Justin Herbert made the decision to play Sunday against the Jacksonville Jaguars after fracturing his rib cartilage in Week 2.
Then he lost his blindside protection in the third quarter when Pro Bowl left tackle Rashawn Slater left the game with a bicep injury. So why – with his Los Angeles Chargers desperately trailing in a 38-10 loss – was the franchise quarterback still on the court late in the game?
It’s a question that surfaced in the fourth quarter as Herbert continued to play as the Jaguars held a 31-10, 38-10 lead. Head coach Brandon Staley explained the decision when asked about it at his post-match press conference. He left the decision to Herbert.
“He wanted to be out there with his teammates,” Staley said. “He felt good and he wanted to finish the game. He wanted to energize our group.
“And we were going to protect him there at the end with really solid protection – as best we could. But it was more for him to want to finish off his guys.”
Again, the Chargers were playing with backup left tackle Storm Norton, who almost immediately allowed pressure on Herbert entering the game and finished with a pair of holding penalties. The protection was only going to be so “sound”. Plus, it’s the coach’s job to make that kind of call specifically because NFL quarterbacks are generally predisposed to gutting him despite the risk — especially that of Herbert’s caliber.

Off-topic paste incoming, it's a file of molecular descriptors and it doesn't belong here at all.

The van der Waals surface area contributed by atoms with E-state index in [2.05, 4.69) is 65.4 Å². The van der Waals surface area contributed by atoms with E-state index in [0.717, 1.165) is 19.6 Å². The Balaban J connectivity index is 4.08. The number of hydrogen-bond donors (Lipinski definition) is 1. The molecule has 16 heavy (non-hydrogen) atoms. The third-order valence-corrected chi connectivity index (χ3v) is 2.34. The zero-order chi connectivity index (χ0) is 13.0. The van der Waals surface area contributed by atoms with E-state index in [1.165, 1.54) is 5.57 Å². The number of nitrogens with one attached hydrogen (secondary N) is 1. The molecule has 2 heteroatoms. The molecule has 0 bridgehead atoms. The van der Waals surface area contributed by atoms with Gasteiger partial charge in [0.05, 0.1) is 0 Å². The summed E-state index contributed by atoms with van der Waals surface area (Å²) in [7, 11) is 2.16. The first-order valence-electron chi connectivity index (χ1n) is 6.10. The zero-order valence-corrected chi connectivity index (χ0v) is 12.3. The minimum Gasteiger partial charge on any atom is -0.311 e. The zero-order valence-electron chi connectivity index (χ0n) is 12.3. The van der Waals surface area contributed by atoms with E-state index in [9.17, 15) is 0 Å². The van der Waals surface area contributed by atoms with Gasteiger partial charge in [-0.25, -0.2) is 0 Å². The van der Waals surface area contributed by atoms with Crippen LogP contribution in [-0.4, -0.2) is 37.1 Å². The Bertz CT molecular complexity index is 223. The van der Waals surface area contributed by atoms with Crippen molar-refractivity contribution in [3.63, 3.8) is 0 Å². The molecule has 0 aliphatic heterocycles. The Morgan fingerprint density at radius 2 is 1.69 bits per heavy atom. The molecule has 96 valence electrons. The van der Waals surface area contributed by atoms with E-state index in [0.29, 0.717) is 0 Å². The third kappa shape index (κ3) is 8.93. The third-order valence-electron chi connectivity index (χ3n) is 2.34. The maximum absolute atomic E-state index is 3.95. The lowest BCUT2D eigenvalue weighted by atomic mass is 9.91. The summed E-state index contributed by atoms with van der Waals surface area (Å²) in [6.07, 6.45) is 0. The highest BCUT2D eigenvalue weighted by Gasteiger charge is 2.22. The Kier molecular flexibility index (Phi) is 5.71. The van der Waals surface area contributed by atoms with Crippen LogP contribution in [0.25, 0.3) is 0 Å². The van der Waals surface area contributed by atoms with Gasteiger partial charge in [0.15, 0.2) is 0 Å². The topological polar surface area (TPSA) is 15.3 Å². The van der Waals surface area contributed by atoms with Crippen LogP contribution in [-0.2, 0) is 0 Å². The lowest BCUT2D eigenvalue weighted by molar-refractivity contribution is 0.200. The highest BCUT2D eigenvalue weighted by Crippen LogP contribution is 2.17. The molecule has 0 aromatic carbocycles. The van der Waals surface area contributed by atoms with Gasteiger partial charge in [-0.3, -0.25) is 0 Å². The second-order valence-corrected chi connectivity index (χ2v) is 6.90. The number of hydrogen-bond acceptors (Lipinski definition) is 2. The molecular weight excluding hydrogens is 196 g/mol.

Let Herbert explain.
“I just didn’t want to leave the team,” Herbert said. “Obviously a tough day for us. But I didn’t want to get out. I felt like we were getting the ball out quickly. I didn’t want to leave my team.
“Sometimes you have to put your own goals behind the team, and I think that’s the most important thing. I felt like I was safe there. And I didn’t want to leave my team. .”
He added that he would not have started on Sunday had he not been assured by team medical staff that he would be safe.
From a risk-reward perspective, the call was simple. Get Herbert out of the game. The advantage of keeping him in the game was reducing a double-digit deficit to a smaller double-digit deficit. The downside was the continued physical punishment of an already injured franchise quarterback who didn’t have his best lineman on the field.
“That’s just the decision we made,” Staley asked when pressed to make that decision. “It was about finishing the game as a team. And it was important for us that we did that.”
Fortunately for Herbert and the Chargers, no further damage was done. Herbert finished the match taking a single sack. The result doesn’t mean Staley made the right call.
Staley is one of the game’s brightest young coaching stars who has made a name for himself making unorthodox, but often correct – according to analysis – decisions in high leverage situations. Sunday’s call to keep Herbert in the game was not one of those decisions.